Key > Generate Key Pair or Ctrl+N), securely share it and the passphrase with your lawyers (right click on the key in main window >
Export Secret Key...), either in person or by some other non-Internet or -telephony means - UNLESS again it is better to have separate keys to each other, I am not sure - and then to encrypt for composing, or decrypt when reading, simply go to
File > Open Editor and it is all easily done in there for either party once you have the key stored in KGpg.
To make the communication to each other practical in the drafts folder: good practice is to firstly, NOT leave ANY telling information outside the PGP blobs in the message body, and if you must differentiate between each other give the subjects or via a little text above each (new) blob, some random letter or number to indicate whether the blob was from you, or from your lawyers. Better than starting a new draft per new message, is just leaving a new PGP blob in one single draft, which is merely updated continually.
This is crucial: DELETE each PGP message from the other party in the webmail as soon as you receive and decrypt it in your PGP client. This means the communication is not stored on the webmail's servers to get leaked, hacked, modified, or otherwise breached for any longer than it needs to. Save any correspondance that needd to be kept for longer, locally in your (encrypted and secured) computer - (preferably within the Whonix installation with LUKS wholly inside the VM container file) - or even archived on an air-gapped, encrypted computer if need be.
With this setup you have to trust the .onion-hosted email provider not to modify, make up, or erase any of the draft messages you leave for each other in your inbox on the server, and also not to leak any of it. Even with PGP, it is still data that could be decrypted later all the same.
If the NSA or another high-powered, global adversary were lucky, they be able to may de-anonymize your (or the lawyers') IP address via timing/traffic correlation attacks where they compare size of the packets being requested and sent between you and the webmail's server, IF they own (or have capability to directly sniff the traffic at) enough locations/nodes on the Tor network. However this particular form of de-anonymization (and especially if you are connecting to an .onion hidden service where, you actually avoid the need for a Tor exit node entirely), is extremely unlikely and requires enormous resources which appear only viable for them when trying to surveil someone they already know is a target, and not random Tor users, per se. But the random possibility, always exists.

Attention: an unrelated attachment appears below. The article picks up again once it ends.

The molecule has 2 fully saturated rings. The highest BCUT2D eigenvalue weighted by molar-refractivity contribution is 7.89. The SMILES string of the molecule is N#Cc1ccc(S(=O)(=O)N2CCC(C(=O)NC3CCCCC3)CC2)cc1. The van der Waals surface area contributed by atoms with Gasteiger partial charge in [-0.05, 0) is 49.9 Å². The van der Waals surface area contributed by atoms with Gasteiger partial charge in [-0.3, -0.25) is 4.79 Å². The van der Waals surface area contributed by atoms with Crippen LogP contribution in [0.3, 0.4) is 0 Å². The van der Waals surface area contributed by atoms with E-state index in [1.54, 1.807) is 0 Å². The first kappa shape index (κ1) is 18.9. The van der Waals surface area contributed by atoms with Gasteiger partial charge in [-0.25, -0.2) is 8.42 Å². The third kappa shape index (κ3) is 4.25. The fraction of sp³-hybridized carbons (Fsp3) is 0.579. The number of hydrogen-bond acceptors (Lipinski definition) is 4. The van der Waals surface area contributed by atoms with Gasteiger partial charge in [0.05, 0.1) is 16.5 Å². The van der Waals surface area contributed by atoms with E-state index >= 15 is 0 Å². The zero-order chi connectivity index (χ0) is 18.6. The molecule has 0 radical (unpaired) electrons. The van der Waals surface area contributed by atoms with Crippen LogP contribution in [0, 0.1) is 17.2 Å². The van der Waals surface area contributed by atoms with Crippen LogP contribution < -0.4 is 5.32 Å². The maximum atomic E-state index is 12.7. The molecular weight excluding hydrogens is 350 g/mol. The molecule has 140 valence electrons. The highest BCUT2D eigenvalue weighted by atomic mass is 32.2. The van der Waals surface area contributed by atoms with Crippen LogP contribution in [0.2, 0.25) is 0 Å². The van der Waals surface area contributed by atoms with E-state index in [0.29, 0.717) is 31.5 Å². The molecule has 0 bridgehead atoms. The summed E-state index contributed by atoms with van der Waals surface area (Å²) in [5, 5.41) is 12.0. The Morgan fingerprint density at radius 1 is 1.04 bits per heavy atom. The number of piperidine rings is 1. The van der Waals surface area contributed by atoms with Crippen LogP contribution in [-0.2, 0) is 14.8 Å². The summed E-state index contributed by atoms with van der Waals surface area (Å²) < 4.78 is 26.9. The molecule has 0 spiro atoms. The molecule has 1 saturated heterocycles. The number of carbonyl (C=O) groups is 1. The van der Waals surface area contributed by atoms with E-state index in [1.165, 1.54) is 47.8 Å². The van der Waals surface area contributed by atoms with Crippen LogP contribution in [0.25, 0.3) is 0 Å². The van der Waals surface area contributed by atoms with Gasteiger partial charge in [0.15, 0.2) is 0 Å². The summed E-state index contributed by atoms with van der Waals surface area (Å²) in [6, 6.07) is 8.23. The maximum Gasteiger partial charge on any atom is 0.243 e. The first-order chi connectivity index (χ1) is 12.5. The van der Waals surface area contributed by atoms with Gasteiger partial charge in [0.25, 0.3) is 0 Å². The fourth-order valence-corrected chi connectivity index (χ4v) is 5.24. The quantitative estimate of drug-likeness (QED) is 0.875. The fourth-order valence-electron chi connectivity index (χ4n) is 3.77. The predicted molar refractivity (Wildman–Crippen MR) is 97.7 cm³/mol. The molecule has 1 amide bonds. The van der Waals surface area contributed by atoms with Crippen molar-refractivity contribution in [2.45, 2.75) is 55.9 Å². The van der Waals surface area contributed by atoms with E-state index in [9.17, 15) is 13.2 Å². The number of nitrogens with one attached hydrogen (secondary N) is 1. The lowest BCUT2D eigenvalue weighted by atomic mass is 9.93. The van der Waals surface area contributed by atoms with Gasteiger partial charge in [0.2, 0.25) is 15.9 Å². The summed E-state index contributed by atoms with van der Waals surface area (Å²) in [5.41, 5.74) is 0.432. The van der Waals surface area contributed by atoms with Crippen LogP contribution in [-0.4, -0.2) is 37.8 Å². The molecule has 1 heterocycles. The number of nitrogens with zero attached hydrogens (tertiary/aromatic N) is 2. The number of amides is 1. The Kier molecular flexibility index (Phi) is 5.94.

However, I would advise a pre-Tor VPN connection to hide your 'real' IP as an extra precaution, even so. There are plenty of free VPNs around and I would advise no money to be involved so as to not involve financial trails to this communication in any way possible. Make sure you use a different free VPN to what the lawyers use at their pre-Tor end, as a correlation could be made otherwise. This also would be good for de-correlating the fact that both you and your particular lawyers (i.e. your real IP address and their real IP addresses), from the point of view of the NSA, even use Tor. VPNs are much more common than Tor, at this point in time anyway, and would distance suspicion between your real IPs and Tor even more. Obfs3 when connecting to Tor and also VPN obfuscation (especially with LEAP VPN technology) also can be put into use.
- PGP, ordinarily, does not have perfect forward secrecy (like OTR, and TextSecure, do). This means if the encrypted blobs SOMEHOW leak at a later time, whether by a malicious webmail admin, via an unencrypted routine server backup, or if webmail provider turns out not to have the best opsec/server security and is hacked in general, is specifically targeted by NSA due to other high target communications taking place on the same server and then any messages you have still stored in your drafts folder are seized (which is why I urge you to delete them as soon as they are received), or you / your lawyers storing any messages are raided / equipment is stolen and things progress all the way to someone actually accessing your 'blobs', AND then you or your lawyers are forced to give up the (single) PGP password for your commuication (or additionally your opsec isn't as vigilant as it should be), then standard PGP will not save you from such a leak, and ALL your messages under the one key will be decrypted in one foul swoop.
I read somewhere that the PGP spec CAN include PFS key exchange, though do not know what client could be configured to do this. Someone feel free to edit this and give instructions (even in my main bullet-point guide, and then edit out this caveat), you'd be welcome.
Additionally, if someone knows of a simple, offline, portable, serverless, PFS-providing robust crypto implementation with a GUI that could replace a PGP client for communicating covert blobs in a scenario like this, that would be even better.